São Jorge Azores: tips on planning your trip
If you’re planning to travel to the Azores in times of COVID-19 please refer to these official sources when planning:COVID-19 Information from the U. S. Embassy in PortugalOfficial Azores Government’s Information for Passengers Traveling to the Azores
“São Jorge Azores: tips on planning your trip” is the fifth installment of a series of nine blog posts about the Azores islands. The posts are meant to give you a detailed overview of each one of them to help you plan your trip, whether you decide to visit one, two, or all nine. If you have any questions or a specific request, feel free to drop me an email and I’ll do my best to answer it or to put you in touch with the right contact.
About São Jorge
Perfect island destination for fans of canyoning, cheese and offbeat “fajãs”.
São Jorge is one of the so-called “islands of the triangle” (the other two are the nearby islands of Faial and Pico). Discovered around 1460 and settled 10 years later, in the next centuries, the islanders endured pirate attacks, food scarcity, earthquakes, and volcanic eruptions. Today, the island is known for producing (and exporting) one of the finest trademarked cheeses in Portugal — made with raw cow milk, bold, pungent, and slightly spicy.
Narrow and long, the “brown island” resembles the back of a sleeping dragon when seen from afar — hence the name (according to the Christian mythology, St. George was known for slaying a dragon that tormented a fictitious village in Libya). São Jorge is famous for its steep cliffs that either end abruptly in the sea or smooth out into small flat areas at sea level known as “fajãs” — secluded, mysterious, and incredibly fertile to produce almost anything off that land.
Top things to do in São Jorge island
Due to its steep cliffs, São Jorge is labeled as one of the best islands in the Azores for canyoning and climbing. If, however, you’re not ready yet for extreme sports, hiking the marked trails is a great option to get the island under your skin.
Top cultural events in São Jorge island
St. George is celebrated in April, but the most talked about event on the island is the Cultural Week in the town of Velas in July. The major happenings include local folklore events, concerts, book fairs, and local gastronomy shows.
Also in July, the town of Calheta is home to the July Festival with concerts, ethnographical parades, and sports activities.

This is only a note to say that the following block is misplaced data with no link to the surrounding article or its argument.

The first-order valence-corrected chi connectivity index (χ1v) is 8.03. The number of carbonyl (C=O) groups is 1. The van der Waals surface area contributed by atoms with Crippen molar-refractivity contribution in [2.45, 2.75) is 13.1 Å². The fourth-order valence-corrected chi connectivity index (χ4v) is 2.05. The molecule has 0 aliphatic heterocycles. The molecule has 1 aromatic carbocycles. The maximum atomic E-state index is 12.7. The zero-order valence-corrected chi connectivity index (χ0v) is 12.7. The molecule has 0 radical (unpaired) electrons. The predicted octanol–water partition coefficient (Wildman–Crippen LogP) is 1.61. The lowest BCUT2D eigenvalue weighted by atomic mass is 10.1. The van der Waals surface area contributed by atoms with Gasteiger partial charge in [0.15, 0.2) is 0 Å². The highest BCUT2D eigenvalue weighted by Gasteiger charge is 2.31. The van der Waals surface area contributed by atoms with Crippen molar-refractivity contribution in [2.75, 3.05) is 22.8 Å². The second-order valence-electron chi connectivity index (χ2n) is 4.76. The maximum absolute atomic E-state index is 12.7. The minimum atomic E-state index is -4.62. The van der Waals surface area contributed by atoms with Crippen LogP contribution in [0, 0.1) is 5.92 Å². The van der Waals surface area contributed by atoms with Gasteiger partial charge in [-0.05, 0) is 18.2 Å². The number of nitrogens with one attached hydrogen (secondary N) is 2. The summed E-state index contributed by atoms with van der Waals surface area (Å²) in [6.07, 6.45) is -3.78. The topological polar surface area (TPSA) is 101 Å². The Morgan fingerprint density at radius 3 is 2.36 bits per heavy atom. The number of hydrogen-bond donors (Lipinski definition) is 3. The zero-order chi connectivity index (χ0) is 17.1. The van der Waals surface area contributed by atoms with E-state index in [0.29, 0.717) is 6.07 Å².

Both the events attract people from all over São Jorge but also, due to the proximity and excellent boat connections, folks from the neighboring islands.
Azores food: what to eat in São Jorge
The (probably), but one can’t really make a substantial meal out of a dairy product, right? (By the way, there is no right answer to this question. I’m a biased Sao Jorge cheese enthusiast, so I can pledge to you that living off a cheese-and-bread diet for a few days is absolutely possible. But the island has other foodie favorites that I should tell you about)
Exceptional, tasty, meaty clams from the famous Caldeira de Santo Cristo (a Nature Reserve and Special Ecological Area) are a rare delicacy in the island. These are organic clams, not farmed, which means harvesting them may be subject to local environmental regulations. On the other hand, you’re not here to harvest them but to taste them, so ask around for restaurant recommendations.
Equally famous, the “espécies” are a unique and spicy sweet treat — horseshoe-shaped pastries with a filling seasoned with cinnamon, anise, and pepper. Don’t be alarmed by this combination; the spicy kick is surprisingly well-balanced and mild.
As much cheese as you can carry, bought directly from the local factory (there’s a chance you even get to take a look at how it’s done, probably even give them a little helping hand), local canned tuna Santa Catarina (Dolphin Safe certified), and handmade blankets known as “mantas de Sao Jorge”.
Where to stay in São Jorge Island
Know before you go
These are the most frequently asked questions about the Azores islands in general (and the island of São Jorge in particular). If you have a question that’s not on this list, feel free to email me.
São Jorge is one of the five islands in the Central Group (Grupo Central) of the Azores Archipelago, an autonomous region of Portugal.
Portuguese. The Azoreans are also fluent in some foreign languages (mostly English), especially those who work in the tourism industry.
GMT -1 hour
You need a visa to enter all Schengen area territories, including the Azores islands. Click here for detailed information.
* Please note that this information may change over time. Refer to the Portuguese Embassy or Consulate in the country of your departure for updated information.
Special vaccination is not mandatory to enter the Azores region. If you have special health conditions, please seek medical advice.
There are pharmacies and public health clinics (known as centros de saúde with emergency services on the island.
220 volts (round two-pin plugs).
Yes, there are buses and taxis. You can also rent a car (check the local car rental companies for information).
The area of São Jorge island is 243.9 square kilometers (approximately 94.17 square miles).
1,638 km (approximately 1,017 miles).
9,171 people, according to the last census of 2011.
São Jorge has two main towns (concelhos in Portuguese), Calheta and Velas (where the airport is).
The climate is mild temperate. Temperature: average high 19.9°C/67.8°F. Average low 14.9°C/58.8°F.
July for the Velas’ Cultural Week (“Semana Cultural das Velas”) and for Calheta’s July Festival (“Festival de Julho”).
The level of seismic activity is very low. (Source)
*Note: seismic activity is constantly monitored in the Azores.
Yes, 3G and 4G.